2. Lucas Duda, 1B (projected to earn $1.8 million in 2014) – Like Davis, Duda is a polarizing figure among Mets fans, and like Davis, he spent a portion of this season with AAA Las Vegas.  Unlike Davis, Duda showed flashes of power this year.  He finished with 15 home runs in 384 plate appearances, and got on base at a solid clip (his OBP was .352).  Duda also seemed more at ease after being shifted from the outfield (where he never should have been in the first place) to first base.  If the Mets retain both Davis and Duda, the team could conceivably option Duda to AAA as a hedge against Davis not producing.  Or, they could deal one of them before the season starts.

3. Dillon Gee, RHP (projected to earn $3.4 million in 2014) – This one is a no-brainer.  After struggling early in the season (likely due in part to the shoulder surgery he was recovering from), Gee was one of the best pitchers in baseball during the second half.  He finished with a 3.62 ERA and 1.28 WHIP.  He also had the best walk rate of his career (2.13 per 9).  Tendering a contract to Gee would be smart under any circumstance.  When you consider the fact that Matt Harvey‘s status is up in the air, it becomes a foregone conclusion.  Gee, along with Zack Wheeler and Jonathon Niese, is one of three pitchers the Mets have penciled in to the 2014 rotation.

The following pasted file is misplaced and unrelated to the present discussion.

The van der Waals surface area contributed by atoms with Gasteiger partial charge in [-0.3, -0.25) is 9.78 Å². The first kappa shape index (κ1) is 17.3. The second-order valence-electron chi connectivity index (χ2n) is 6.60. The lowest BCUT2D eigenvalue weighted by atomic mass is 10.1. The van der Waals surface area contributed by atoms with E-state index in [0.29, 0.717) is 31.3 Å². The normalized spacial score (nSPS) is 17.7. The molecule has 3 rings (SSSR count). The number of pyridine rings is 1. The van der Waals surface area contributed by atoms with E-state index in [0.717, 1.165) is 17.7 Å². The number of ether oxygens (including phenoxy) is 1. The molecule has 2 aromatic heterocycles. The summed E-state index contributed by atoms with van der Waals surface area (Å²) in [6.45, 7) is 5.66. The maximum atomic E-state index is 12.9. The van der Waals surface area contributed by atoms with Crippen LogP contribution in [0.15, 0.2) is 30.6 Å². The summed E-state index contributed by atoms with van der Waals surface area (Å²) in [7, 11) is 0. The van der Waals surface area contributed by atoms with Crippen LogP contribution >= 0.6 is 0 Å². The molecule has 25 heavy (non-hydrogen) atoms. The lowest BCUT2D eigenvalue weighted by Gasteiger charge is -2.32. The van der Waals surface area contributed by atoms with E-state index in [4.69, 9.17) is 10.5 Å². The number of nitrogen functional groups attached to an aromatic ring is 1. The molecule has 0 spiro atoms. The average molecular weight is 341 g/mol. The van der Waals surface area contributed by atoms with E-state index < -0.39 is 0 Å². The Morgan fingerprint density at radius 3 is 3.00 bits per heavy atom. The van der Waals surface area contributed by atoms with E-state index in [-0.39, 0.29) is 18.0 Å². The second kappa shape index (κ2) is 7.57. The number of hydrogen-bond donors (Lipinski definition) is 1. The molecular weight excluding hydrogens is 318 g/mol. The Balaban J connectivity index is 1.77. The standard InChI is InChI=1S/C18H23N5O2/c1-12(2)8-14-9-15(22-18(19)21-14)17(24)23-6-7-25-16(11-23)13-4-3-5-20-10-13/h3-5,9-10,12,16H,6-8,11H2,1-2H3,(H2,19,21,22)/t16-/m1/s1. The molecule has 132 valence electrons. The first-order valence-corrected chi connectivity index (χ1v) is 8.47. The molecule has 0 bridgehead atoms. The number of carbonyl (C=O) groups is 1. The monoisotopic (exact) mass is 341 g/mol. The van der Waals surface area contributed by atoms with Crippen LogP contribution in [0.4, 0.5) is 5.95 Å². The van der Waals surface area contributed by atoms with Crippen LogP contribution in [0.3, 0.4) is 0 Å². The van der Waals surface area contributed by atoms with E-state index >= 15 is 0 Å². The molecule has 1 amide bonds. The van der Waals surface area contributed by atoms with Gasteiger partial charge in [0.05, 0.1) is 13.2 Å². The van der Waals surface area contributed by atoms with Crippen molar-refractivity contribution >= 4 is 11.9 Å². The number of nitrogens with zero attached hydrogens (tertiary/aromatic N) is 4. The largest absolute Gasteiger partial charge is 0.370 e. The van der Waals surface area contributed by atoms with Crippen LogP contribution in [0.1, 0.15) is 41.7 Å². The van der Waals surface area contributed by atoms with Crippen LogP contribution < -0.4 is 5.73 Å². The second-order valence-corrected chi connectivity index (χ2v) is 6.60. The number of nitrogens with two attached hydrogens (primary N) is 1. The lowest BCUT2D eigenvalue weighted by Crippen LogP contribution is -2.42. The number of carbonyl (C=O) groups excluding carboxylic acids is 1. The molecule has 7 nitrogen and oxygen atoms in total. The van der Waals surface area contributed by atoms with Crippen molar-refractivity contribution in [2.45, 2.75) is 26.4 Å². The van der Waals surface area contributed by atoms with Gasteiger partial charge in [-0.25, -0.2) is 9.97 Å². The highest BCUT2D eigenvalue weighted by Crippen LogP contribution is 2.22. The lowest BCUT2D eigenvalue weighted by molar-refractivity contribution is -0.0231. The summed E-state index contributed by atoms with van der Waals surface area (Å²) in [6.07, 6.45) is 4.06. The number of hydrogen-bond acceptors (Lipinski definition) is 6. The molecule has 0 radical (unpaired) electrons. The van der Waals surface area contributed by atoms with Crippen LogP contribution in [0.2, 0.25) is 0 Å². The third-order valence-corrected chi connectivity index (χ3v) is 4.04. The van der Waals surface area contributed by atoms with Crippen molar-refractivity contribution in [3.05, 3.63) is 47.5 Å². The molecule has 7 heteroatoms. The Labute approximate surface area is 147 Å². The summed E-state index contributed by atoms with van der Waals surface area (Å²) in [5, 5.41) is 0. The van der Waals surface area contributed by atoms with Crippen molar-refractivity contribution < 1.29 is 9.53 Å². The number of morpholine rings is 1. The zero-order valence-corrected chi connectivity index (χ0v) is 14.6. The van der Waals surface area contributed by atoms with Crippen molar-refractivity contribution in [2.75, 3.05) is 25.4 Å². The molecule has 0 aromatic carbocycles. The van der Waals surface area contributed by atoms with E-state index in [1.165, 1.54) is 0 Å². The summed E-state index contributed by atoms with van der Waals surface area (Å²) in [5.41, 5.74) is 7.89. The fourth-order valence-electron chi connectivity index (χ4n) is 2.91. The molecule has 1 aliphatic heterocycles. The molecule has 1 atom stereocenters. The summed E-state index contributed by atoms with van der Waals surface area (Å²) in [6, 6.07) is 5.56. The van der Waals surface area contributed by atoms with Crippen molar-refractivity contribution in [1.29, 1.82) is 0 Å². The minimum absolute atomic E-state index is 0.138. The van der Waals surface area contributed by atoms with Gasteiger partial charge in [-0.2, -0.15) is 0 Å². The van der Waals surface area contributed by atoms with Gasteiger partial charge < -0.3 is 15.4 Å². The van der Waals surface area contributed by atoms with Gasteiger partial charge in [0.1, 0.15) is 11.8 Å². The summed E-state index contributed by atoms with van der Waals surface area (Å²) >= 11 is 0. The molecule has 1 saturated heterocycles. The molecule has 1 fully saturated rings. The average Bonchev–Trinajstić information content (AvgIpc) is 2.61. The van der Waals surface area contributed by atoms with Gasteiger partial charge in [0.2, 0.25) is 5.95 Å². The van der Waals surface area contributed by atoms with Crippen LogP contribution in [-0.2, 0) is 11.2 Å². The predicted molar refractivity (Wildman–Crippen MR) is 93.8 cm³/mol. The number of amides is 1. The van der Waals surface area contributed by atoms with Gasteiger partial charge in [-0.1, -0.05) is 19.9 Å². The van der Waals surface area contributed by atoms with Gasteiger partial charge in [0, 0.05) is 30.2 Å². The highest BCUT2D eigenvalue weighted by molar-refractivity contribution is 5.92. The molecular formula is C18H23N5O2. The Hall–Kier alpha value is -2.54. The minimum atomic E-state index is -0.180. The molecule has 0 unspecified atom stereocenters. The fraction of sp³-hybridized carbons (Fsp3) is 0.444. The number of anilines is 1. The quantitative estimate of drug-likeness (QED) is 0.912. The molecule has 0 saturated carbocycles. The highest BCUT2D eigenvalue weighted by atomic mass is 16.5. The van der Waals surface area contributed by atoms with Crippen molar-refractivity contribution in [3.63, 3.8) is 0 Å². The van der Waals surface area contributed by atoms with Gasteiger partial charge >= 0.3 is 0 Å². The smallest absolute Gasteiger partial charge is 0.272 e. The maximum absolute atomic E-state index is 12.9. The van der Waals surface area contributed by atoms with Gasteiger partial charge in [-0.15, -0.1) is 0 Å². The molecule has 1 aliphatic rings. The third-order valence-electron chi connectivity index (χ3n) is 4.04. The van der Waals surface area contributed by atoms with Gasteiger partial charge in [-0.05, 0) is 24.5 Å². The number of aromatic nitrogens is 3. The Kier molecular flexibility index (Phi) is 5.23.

4. Daniel Murphy, 2B/1B/3B (projected to earn $5.8 million in 2014) – Murphy made $2.9 million in 2013, so the MLBTR projected salary of close to $6 million seems to be on the high side.  In any event, despite having just a .319 OBP this past season, Murphy had a very solid year overall.  He hit .286 with 13 homers, 38 doubles, and career highs in both RBI’s (78) and runs scored (92).  He’s currently penciled in as the starting second baseman for 2014.  There have been rumors that the Mets may look to deal him to fill another hole on the roster, but a trade isn’t viewed as likely.